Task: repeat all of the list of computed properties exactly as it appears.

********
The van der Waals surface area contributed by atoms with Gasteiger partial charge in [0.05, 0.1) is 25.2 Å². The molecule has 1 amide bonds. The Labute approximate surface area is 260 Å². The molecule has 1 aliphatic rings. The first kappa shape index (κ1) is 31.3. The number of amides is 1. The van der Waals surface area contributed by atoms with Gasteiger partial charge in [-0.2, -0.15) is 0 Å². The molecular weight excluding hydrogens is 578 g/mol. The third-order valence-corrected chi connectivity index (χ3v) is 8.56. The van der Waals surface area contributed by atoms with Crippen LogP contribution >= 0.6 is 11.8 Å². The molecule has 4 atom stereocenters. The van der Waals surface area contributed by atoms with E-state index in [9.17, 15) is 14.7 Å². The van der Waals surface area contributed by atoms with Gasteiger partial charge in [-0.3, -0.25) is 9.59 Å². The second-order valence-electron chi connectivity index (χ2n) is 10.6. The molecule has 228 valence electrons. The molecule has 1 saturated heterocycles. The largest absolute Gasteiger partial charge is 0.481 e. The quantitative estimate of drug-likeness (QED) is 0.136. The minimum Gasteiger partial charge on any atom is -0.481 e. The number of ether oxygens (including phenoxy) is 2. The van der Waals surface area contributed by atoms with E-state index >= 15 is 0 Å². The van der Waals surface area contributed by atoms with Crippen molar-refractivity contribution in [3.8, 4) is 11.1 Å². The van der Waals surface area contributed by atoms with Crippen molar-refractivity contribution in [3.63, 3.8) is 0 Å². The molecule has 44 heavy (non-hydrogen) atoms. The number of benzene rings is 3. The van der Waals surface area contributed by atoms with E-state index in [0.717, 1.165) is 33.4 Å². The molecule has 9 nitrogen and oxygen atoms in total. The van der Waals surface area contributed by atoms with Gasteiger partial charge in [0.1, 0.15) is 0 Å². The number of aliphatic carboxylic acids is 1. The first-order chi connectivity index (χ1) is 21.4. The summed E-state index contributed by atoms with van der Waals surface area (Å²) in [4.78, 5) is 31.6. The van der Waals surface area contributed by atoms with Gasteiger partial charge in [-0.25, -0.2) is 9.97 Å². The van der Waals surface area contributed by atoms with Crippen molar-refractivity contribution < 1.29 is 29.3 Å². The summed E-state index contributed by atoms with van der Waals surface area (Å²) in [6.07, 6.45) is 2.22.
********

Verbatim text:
The van der Waals surface area contributed by atoms with Gasteiger partial charge in [0.05, 0.1) is 25.2 Å². The molecule has 1 amide bonds. The Labute approximate surface area is 260 Å². The molecule has 1 aliphatic rings. The first kappa shape index (κ1) is 31.3. The number of amides is 1. The van der Waals surface area contributed by atoms with Gasteiger partial charge in [-0.2, -0.15) is 0 Å². The molecular weight excluding hydrogens is 578 g/mol. The third-order valence-corrected chi connectivity index (χ3v) is 8.56. The van der Waals surface area contributed by atoms with Crippen LogP contribution >= 0.6 is 11.8 Å². The molecule has 4 atom stereocenters. The van der Waals surface area contributed by atoms with E-state index in [9.17, 15) is 14.7 Å². The van der Waals surface area contributed by atoms with Gasteiger partial charge in [-0.3, -0.25) is 9.59 Å². The second-order valence-electron chi connectivity index (χ2n) is 10.6. The molecule has 228 valence electrons. The molecule has 1 saturated heterocycles. The largest absolute Gasteiger partial charge is 0.481 e. The quantitative estimate of drug-likeness (QED) is 0.136. The minimum Gasteiger partial charge on any atom is -0.481 e. The number of ether oxygens (including phenoxy) is 2. The van der Waals surface area contributed by atoms with E-state index >= 15 is 0 Å². The van der Waals surface area contributed by atoms with Crippen molar-refractivity contribution in [3.8, 4) is 11.1 Å². The van der Waals surface area contributed by atoms with Crippen molar-refractivity contribution in [3.63, 3.8) is 0 Å². The molecule has 44 heavy (non-hydrogen) atoms. The number of benzene rings is 3. The van der Waals surface area contributed by atoms with E-state index in [0.717, 1.165) is 33.4 Å². The molecule has 9 nitrogen and oxygen atoms in total. The van der Waals surface area contributed by atoms with Gasteiger partial charge in [0.1, 0.15) is 0 Å². The number of aliphatic carboxylic acids is 1. The first-order chi connectivity index (χ1) is 21.4. The summed E-state index contributed by atoms with van der Waals surface area (Å²) in [4.78, 5) is 31.6. The van der Waals surface area contributed by atoms with Gasteiger partial charge in [-0.25, -0.2) is 9.97 Å². The van der Waals surface area contributed by atoms with Crippen molar-refractivity contribution < 1.29 is 29.3 Å². The summed E-state index contributed by atoms with van der Waals surface area (Å²) in [6.07, 6.45) is 2.22.